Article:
B15. The point of sale system according to embodiment B1, comprising a banknote holder having a substrate with a reflective surface onto which a banknote is placed for verification so that illumination passes through the banknote, reflects from the reflective surface, passes again through the banknote, and returns to the handheld imager.

B16. The point of sale system according to embodiment B15, wherein the reflective surface is a metallic mirror.

B17. The point of sale system according to embodiment B15, wherein the reflective surface is a dichroic reflector that reflects light of a particular spectral profile.

C1. A method for currency validation (CVAL), comprising the steps of:

providing a CVAL device capable of illuminating items in a field of view with a plurality of spectral profiles and capable of capturing digital images of the items for each illumination;

positioning a currency item within the CVAL device's field of view;

triggering the CVAL device to begin operation;

illuminating the currency item with light having a particular spectral profile;

capturing a digital image of the illuminated currency item;

repeating the steps of illuminating and capturing to obtain a plurality of digital images of the currency item illuminated by different spectral profiles;

processing the digital images; and

validating the currency item using the results of the processing.

C2. The method for CVAL according to embodiment C1, wherein the step of processing the digital images comprises:

recognizing characters or features on the currency item;

identifying the currency item based on the recognized features; and

retrieving from memory one or more comparison standards for the identified currency item from a library of comparison standards.

C3. The method for CVAL according to embodiment C2, wherein the step of validating the currency item comprises:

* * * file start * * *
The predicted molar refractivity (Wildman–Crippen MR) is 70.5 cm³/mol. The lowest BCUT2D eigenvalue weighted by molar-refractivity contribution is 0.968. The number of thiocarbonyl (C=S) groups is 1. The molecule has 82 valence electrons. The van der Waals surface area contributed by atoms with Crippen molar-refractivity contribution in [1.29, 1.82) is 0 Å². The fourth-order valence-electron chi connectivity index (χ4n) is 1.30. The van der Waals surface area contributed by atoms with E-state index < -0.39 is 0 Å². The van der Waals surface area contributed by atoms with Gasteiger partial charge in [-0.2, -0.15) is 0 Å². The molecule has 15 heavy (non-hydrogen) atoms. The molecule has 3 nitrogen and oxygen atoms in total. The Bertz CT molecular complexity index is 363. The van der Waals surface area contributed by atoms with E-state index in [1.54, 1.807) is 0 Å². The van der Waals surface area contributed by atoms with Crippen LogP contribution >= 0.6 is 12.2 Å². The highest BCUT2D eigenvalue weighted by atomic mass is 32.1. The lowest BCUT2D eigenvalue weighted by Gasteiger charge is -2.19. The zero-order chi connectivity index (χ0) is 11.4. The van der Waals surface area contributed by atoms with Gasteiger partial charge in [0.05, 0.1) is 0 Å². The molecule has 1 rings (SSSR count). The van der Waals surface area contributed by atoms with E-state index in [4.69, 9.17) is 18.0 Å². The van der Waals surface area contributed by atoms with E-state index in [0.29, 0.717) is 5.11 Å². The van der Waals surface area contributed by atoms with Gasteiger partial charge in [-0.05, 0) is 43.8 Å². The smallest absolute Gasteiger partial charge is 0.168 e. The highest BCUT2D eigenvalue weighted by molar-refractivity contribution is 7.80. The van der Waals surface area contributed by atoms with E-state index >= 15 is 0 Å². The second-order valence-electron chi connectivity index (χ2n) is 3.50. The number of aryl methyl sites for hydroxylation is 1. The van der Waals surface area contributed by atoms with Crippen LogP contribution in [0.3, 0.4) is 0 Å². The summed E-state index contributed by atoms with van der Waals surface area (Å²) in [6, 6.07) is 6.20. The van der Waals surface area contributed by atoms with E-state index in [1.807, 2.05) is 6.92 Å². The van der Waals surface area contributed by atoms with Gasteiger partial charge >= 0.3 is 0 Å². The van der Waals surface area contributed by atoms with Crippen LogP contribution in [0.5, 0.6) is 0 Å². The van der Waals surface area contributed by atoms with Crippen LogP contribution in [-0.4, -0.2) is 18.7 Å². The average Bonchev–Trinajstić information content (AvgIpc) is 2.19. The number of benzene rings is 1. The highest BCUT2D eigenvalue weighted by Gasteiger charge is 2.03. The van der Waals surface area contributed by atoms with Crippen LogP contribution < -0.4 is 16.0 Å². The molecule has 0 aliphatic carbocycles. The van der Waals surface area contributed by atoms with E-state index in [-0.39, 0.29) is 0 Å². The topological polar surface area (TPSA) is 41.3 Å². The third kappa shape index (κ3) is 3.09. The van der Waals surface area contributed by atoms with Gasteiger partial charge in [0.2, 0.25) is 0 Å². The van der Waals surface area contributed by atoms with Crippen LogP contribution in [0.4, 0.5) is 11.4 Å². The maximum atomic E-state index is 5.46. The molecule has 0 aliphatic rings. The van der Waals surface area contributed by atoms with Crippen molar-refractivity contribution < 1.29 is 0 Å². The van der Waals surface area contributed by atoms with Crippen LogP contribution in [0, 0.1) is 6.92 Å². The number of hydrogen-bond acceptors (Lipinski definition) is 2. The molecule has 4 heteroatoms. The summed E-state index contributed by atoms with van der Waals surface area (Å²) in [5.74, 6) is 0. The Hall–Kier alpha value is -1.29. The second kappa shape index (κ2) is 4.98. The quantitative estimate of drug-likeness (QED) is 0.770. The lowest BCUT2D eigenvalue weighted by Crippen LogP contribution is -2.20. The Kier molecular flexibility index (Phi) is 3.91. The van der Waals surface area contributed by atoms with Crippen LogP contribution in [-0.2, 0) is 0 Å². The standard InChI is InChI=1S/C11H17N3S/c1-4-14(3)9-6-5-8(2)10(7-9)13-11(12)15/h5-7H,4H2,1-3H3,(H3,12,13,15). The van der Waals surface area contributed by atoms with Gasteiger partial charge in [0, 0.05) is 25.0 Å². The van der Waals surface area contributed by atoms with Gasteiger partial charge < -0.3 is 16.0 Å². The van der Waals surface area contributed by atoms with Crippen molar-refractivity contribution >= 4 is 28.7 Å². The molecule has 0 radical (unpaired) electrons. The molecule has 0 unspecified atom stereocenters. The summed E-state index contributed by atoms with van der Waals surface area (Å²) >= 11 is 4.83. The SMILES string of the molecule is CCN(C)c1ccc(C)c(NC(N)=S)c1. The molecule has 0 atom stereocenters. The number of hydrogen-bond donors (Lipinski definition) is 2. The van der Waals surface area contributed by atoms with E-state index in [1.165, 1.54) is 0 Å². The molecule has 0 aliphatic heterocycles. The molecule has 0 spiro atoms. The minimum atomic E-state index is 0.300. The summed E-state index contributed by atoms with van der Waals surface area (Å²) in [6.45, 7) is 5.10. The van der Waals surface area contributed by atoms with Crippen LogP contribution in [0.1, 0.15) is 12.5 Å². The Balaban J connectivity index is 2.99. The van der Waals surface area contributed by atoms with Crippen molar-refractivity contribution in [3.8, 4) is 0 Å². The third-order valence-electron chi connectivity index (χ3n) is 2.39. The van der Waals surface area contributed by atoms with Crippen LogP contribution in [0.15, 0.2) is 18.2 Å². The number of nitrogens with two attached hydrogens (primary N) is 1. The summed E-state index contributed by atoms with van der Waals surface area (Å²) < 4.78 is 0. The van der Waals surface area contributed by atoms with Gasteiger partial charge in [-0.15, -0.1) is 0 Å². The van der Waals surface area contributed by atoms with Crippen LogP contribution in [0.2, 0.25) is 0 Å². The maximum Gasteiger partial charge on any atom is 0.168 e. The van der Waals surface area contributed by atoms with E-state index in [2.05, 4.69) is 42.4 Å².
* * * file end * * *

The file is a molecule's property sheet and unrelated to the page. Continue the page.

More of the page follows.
comparing the plurality of processed digital images to the one or more comparison standards.

C4. The method for CVAL according to embodiment C2, wherein the step of validating the currency item, comprises:

identifying one or more regions of interest on the currency item;

obtaining pixel levels from the one or more regions of interest from each digital image; and

comparing the pixel levels from the one or more regions of interest to the one or more comparison standards.

C5. The method for CVAL according to embodiment C1, wherein the step of validating the currency item comprises:

identifying multiple regions of interest on the currency item;

obtaining pixel levels each from the multiple regions of interest for each digital image; and

comparing, for each digital image, the pixel levels from a particular region of interest to other regions of interest.

C6. The method for CVAL according to embodiment C1, wherein the step of processing the digital images comprises:

recognizing characters or features on the currency item; and

recording the recognized characters or features to a computer readable memory.

C7. The method for CVAL according to embodiment C1, wherein the CVAL device is handheld.

C8. The method for CVAL according to embodiment C1, wherein the CVAL device is fixedly mounted.

C9. The method for CVAL according to embodiment C1, wherein the CVAL device is integrated with a point of sale system, wherein the CVAL device's field of view aligned with the point of sale system's barcode reader.

C10. The method for CVAL according to embodiment C1, further comprising the step of:

providing feedback based on the CVAL.

C11. The method for CVAL according to embodiment C10, wherein the feedback is audible, tactile, or visual.

C12. The method for CVAL according to embodiment C10, wherein the feedback indicates that the currency item is valid or invalid.

D1. A method for adjusting the mode of operation in a dual-mode currency validation (CVAL) device, comprising the steps of:

providing a dual-mode CVAL device capable of operating in either an indicia reading mode or a CVAL mode;

positioning an item within the field of view of the CVAL device;

triggering the CVAL device to capture a digital image of the item;

analyzing the captured digital image;

adjusting the mode of operation of the CVAL device based on the analysis of the captured digital image so that (i) in a CVAL mode, digital images are automatically acquired and processed to validate currency or (ii) in indicia reading mode, digital images are automatically acquired and processed to read indicia.

D2. The method for adjusting the mode of operation in a dual-mode CVAL device according to embodiment D1, wherein the CVAL device is handheld.